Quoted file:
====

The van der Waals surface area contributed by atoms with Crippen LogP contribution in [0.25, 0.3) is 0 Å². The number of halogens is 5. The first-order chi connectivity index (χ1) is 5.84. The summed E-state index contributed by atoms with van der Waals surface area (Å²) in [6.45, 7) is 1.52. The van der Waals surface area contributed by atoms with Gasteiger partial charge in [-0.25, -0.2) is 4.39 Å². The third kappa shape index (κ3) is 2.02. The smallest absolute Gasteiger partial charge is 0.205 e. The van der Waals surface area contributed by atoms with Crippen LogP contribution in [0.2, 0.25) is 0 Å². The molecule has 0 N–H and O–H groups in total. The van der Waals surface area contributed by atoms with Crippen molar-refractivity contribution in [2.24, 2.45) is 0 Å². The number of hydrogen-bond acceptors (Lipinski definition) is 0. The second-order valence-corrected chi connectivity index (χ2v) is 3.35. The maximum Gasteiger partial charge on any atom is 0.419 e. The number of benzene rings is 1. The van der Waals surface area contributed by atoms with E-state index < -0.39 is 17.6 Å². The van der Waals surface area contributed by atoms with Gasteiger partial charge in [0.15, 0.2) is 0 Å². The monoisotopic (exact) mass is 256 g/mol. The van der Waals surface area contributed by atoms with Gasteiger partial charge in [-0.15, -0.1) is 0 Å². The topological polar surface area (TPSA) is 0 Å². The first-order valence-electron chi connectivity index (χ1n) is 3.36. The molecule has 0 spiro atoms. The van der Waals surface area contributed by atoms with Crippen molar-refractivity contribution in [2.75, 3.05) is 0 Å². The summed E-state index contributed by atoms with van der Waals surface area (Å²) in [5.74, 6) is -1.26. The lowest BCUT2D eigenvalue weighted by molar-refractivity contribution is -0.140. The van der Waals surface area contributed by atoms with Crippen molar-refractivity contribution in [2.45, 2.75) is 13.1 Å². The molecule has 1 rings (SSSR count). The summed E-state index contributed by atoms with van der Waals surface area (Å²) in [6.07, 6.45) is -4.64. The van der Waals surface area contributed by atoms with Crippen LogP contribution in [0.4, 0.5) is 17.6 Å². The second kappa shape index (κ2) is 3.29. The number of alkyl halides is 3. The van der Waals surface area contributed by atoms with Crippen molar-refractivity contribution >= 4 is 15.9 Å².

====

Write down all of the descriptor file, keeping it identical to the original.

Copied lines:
The van der Waals surface area contributed by atoms with Crippen LogP contribution in [0.25, 0.3) is 0 Å². The number of halogens is 5. The first-order chi connectivity index (χ1) is 5.84. The summed E-state index contributed by atoms with van der Waals surface area (Å²) in [6.45, 7) is 1.52. The van der Waals surface area contributed by atoms with Gasteiger partial charge in [-0.25, -0.2) is 4.39 Å². The third kappa shape index (κ3) is 2.02. The smallest absolute Gasteiger partial charge is 0.205 e. The van der Waals surface area contributed by atoms with Crippen LogP contribution in [0.2, 0.25) is 0 Å². The molecule has 0 N–H and O–H groups in total. The van der Waals surface area contributed by atoms with Crippen molar-refractivity contribution in [2.24, 2.45) is 0 Å². The number of hydrogen-bond acceptors (Lipinski definition) is 0. The second-order valence-corrected chi connectivity index (χ2v) is 3.35. The maximum Gasteiger partial charge on any atom is 0.419 e. The number of benzene rings is 1. The van der Waals surface area contributed by atoms with E-state index < -0.39 is 17.6 Å². The van der Waals surface area contributed by atoms with Gasteiger partial charge in [0.15, 0.2) is 0 Å². The monoisotopic (exact) mass is 256 g/mol. The van der Waals surface area contributed by atoms with Gasteiger partial charge in [-0.15, -0.1) is 0 Å². The topological polar surface area (TPSA) is 0 Å². The first-order valence-electron chi connectivity index (χ1n) is 3.36. The molecule has 0 spiro atoms. The van der Waals surface area contributed by atoms with Crippen molar-refractivity contribution in [2.75, 3.05) is 0 Å². The summed E-state index contributed by atoms with van der Waals surface area (Å²) in [5.74, 6) is -1.26. The lowest BCUT2D eigenvalue weighted by molar-refractivity contribution is -0.140. The van der Waals surface area contributed by atoms with Crippen molar-refractivity contribution in [2.45, 2.75) is 13.1 Å². The molecule has 1 rings (SSSR count). The summed E-state index contributed by atoms with van der Waals surface area (Å²) in [6.07, 6.45) is -4.64. The van der Waals surface area contributed by atoms with Crippen LogP contribution in [0.4, 0.5) is 17.6 Å². The second kappa shape index (κ2) is 3.29. The number of alkyl halides is 3. The van der Waals surface area contributed by atoms with Crippen molar-refractivity contribution >= 4 is 15.9 Å².